Asia-Pacific employment law bulletin 2023
In India, many companies are facing challenges in the “post-pandemic” era. Moonlighting is one of the challenges that IT firms are now experiencing and struggling to handle, and we are also witnessing massive layoffs in the global BigTech companies. These challenges have many implications that employers can learn and make use of for their employment practices and employee management in the post-pandemic era.
In the wake of the “post-pandemic” era, whilst it seems that the ‘work from home’ trend is here to stay, companies are abuzz with issues stemming from this new working environment. One of the issues that has emerged as a key challenge - spurred in part by the socioeconomic necessities caused by the pandemic - is “moonlighting” i.e., employees taking up dual or multiple employments especially in the information technology, software development, marketing, human resources, and operations sectors. Though moonlighting as a concept is not alien to India (especially in the unskilled sector), it was only in the latter half of 2022 that it came under scrutiny when a leading IT firm discovered a number of its employees were taking up dual employment.
Indian organisations largely, have an expectation of exclusive employment for myriad reasons ranging from loyalty and efficiency to data security and competition. As a result, this practice has triggered strong reactions from Indian IT sector. Leading IT companies have moved to take disciplinary actions against employees who were found to be moonlighting. On the other hand, some companies have lent support to their moonlighting employees subject of course to transparency and necessary approvals.
At present, the legal position in India is not very clear – with Indian law neither expressly permitting nor prohibiting moonlighting in the white-collar sector. In the absence of an explicit regulation on moonlighting, the employment contract between an employer and employee becomes determinative. Accordingly, employers seeking to curtail moonlighting will need to ensure that their employment contracts are watertight and explicitly prohibit parallel employment and also include detailed provisions around conflict of interest, confidentiality, non-compete, non-solicitation and protection of intellectual property.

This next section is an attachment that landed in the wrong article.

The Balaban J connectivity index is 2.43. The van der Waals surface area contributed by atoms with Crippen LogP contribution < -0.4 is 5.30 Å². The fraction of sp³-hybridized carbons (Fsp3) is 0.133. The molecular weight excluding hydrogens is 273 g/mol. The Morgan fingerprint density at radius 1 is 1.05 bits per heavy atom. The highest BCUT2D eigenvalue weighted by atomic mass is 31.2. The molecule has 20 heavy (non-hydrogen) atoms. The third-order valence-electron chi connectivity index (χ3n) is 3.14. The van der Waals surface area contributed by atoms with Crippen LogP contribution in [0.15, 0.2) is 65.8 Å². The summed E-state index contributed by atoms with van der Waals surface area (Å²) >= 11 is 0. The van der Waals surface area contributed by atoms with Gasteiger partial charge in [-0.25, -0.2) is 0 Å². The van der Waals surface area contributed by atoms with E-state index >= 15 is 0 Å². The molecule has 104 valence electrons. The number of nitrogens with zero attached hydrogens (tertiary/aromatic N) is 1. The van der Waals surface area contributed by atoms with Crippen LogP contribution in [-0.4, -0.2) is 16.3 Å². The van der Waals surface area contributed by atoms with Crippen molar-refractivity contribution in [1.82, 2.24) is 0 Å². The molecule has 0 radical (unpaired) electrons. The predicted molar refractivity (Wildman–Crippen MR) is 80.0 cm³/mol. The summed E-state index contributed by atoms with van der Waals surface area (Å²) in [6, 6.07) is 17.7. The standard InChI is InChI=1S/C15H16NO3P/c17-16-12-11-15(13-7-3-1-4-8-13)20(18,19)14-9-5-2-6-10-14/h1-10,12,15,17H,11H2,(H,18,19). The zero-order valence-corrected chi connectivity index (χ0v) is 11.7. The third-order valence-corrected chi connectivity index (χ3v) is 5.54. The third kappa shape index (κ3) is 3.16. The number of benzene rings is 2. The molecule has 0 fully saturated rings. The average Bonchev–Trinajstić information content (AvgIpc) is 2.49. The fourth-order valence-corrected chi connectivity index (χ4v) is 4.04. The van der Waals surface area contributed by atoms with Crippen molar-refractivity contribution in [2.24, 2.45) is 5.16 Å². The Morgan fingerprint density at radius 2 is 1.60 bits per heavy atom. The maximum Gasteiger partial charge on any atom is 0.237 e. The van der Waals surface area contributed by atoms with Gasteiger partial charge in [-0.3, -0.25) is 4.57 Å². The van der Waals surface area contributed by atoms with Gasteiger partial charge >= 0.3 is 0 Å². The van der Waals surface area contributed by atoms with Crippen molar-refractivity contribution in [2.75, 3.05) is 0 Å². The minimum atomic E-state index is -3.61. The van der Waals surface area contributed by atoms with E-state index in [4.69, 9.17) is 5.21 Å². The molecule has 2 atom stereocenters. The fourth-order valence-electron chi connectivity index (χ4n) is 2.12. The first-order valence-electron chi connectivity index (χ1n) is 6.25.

How the front runners in the business address this issue (i.e., whether they choose to prohibit and/or regulate, or alternatively adopt a more laissez-faire approach till the business and operations are not impacted) will be interesting to watch.
In line with global trends and as a domino effect of the global BigTech cost cutting agenda, India witnessed massive layoffs last year. As of December 2022, 18,000 employees were laid-off by around more than 50 Indian start-ups – many of which were, or were poised to be, unicorns. The sectors which saw the most layoffs were edtech, social media, ecommerce and other consumer services companies. This has mostly come as a result of a decline in business for these organisations in the “post-pandemic” era (for instance reopening of schools wreaked havoc on the edtech companies which had modelled their business around online classes), over-hiring during the pandemic and most importantly an overall liquidity crunch with the onset of a “funding winter” for the industry.